What Does the COVID-19 Vaccine Mean for My Business?
With the first inoculations of the COVID-19 vaccine making headlines over the past few weeks, employers are starting to plan for the impact this will have on their businesses. The development of a vaccine inspires hope that a return to normalcy (and for some workers – a return to the office) isn’t too far away. Some employers may be eager to require employees to get vaccinated as soon as doses are available to the general public. Employers in the health care industry may already be rolling out policies to this effect. Either way, however, there are some legal and practical implications employers should consider before rolling out this type of policy.
On December 16, 2020, the Equal Employment Opportunity Commission issued guidance on COVID-19 vaccines and the implications that may arise from a mandatory vaccination policy. Unfortunately, the guidance raises as many questions as it answers. Employers should keep in mind that this guidance focuses only on the laws that the EEOC has jurisdiction to review and that state laws that provide broader coverage, as well as other federal laws not overseen by the EEOC may be implicated.
A. What the Guidance Provides:
In the guidance, the EEOC highlights two potential reasons why an employee resist getting vaccinated, and the options available to employers in these scenarios. First, the employee might have a disability that makes it medially unadvisable or unsafe for them to receive the vaccine. Secondly, the employee might have a religious objection to receiving the vaccine. A discussion of each of these scenarios is set forth in more detail below:
1. Medical disability
In its guidance, the EEOC expresses that an employer’s act of simply asking an employee if they have received the COVID-19 vaccine, in and of itself, would not be a disability-related inquiry. If, however, the employer introduces a mandatory vaccination policy and the employee shares they are unwilling to get vaccinated because of their disability, the employer will be required to follow the reasonable accommodation process required by the Americans with Disabilities Act (ADA).
If an employer feels that having an unvaccinated employee (who has a disability) will pose a safety risk at work, the EEOC states that the ADA requires the employer to demonstrate the unvaccinated employee poses “a direct threat due to a ‘significant risk of substantial harm to the health or safety of the individual or others that cannot be eliminated or reduced by reasonable accommodation’.” 29 C.F.R. 1630.2(r).
The EEOC then lists four factors employers should use to determine whether the unvaccinated employee will “pose a direct threat.” Those factors include: (1) the duration of the risk; (2) the nature and severity of the potential harm; (3) the likelihood that the potential harm will occur; and (4) the imminence of the potential harm.
Even if a direct threat is found, the EEOC guidance notes employers cannot automatically terminate the employee. Instead, the employer needs to work through the ADA reasonable accommodation process to see if there is a way the employee can continue to perform their job duties despite being unvaccinated (ex. working remotely).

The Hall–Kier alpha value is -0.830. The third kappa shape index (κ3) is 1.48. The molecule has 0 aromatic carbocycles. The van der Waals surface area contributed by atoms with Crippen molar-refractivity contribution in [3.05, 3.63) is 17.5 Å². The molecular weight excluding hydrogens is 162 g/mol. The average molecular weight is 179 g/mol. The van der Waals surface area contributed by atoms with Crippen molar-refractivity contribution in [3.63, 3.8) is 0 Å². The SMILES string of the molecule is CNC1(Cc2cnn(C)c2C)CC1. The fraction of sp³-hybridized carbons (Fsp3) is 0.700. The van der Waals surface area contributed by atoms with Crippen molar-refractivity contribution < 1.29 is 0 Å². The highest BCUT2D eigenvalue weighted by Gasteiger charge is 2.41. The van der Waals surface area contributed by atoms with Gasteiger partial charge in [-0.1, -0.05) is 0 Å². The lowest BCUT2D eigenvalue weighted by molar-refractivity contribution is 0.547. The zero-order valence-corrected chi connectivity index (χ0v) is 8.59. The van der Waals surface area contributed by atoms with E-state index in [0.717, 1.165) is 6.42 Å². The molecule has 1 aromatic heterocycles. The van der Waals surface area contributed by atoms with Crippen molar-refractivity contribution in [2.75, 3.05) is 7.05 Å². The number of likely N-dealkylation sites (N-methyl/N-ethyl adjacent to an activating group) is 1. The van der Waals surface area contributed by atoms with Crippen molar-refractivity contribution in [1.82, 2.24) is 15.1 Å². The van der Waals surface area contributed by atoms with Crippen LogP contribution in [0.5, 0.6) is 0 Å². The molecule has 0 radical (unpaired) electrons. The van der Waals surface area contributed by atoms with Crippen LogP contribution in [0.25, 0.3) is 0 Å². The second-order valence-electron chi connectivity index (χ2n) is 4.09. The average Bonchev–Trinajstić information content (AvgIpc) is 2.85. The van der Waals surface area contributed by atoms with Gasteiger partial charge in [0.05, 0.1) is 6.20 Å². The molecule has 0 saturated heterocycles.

2. Religious objections
In its guidance, the EEOC emphasizes that if an employee objects to receiving the vaccine based on religious beliefs, the employer needs to assess under Title VII of the Civil Rights Act whether providing a reasonable accommodation to the employee will create an undue hardship on the business. Like the analysis under the ADA, the EEOC notes that the exclusion from the workplace should not be automatic, and the employer should work with the employee to understand the basis for their religious objection and to determine whether a reasonable accommodation is possible.
B. Steps Employers Should Take as a Result
While there is still some time before the vaccine becomes available to the general public, employers should be proactive and review their existing policies to determine whether changes need to be made. Employers should also review their job descriptions to determine whether they are clear as to which jobs must be performed in the office and/or in close proximity to others. This will help employers understand risk areas within their own organizations should an employee be object to receiving a vaccination and understand better whether there is a basis to maintain having an unvaccinated employee will rise to the level of a “direct threat” to the health and safety of others.
The jobs most likely to be considered to cause a “direct threat” will be those requiring physical presence in the workplace and in-person interaction with coworkers and customers/clients/patients/residents, especially those employees who interact with a vulnerable population such as the elderly at a long term care facility. Upon identifying these jobs, employers should update the relevant job descriptions to include language that a qualification of the position requires in-person presence.
The new EEOC guidance makes it clear that a mandatory vaccination program will be challenging to administer uniformly. It is likely employers may find that a mandatory vaccination policy exposes the business to too much risk of liability. Further complicating the question is the challenges that an employer will face when a large number of employees refuse to be vaccinated. The EEOC guidance takes a step towards clarifying some of the questions employers have, but specific situations will need to be evaluated independently to determine the best course of action for a business, while accounting for the productivity of the business and the wellbeing of employees.
For more information about your response to the COVID-19 vaccine, reach out to member of Verrill’s Employment and Labor Practice Group.